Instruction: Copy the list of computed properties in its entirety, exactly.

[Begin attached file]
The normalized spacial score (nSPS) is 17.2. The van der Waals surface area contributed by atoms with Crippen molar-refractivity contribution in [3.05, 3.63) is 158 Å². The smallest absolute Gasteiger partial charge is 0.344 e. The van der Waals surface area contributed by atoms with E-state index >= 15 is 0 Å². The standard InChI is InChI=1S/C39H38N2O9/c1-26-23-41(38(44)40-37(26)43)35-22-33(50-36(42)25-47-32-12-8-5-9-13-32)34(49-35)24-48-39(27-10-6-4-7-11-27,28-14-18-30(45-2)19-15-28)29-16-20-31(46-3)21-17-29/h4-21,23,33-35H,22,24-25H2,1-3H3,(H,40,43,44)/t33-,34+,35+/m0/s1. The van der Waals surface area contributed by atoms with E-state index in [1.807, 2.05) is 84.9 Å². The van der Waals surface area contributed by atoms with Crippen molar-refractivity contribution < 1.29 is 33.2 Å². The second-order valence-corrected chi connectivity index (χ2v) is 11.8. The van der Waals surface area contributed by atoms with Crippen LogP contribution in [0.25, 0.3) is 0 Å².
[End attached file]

The normalized spacial score (nSPS) is 17.2. The van der Waals surface area contributed by atoms with Crippen molar-refractivity contribution in [3.05, 3.63) is 158 Å². The smallest absolute Gasteiger partial charge is 0.344 e. The van der Waals surface area contributed by atoms with E-state index >= 15 is 0 Å². The standard InChI is InChI=1S/C39H38N2O9/c1-26-23-41(38(44)40-37(26)43)35-22-33(50-36(42)25-47-32-12-8-5-9-13-32)34(49-35)24-48-39(27-10-6-4-7-11-27,28-14-18-30(45-2)19-15-28)29-16-20-31(46-3)21-17-29/h4-21,23,33-35H,22,24-25H2,1-3H3,(H,40,43,44)/t33-,34+,35+/m0/s1. The van der Waals surface area contributed by atoms with E-state index in [1.807, 2.05) is 84.9 Å². The van der Waals surface area contributed by atoms with Crippen molar-refractivity contribution < 1.29 is 33.2 Å². The second-order valence-corrected chi connectivity index (χ2v) is 11.8. The van der Waals surface area contributed by atoms with Crippen LogP contribution in [0.25, 0.3) is 0 Å².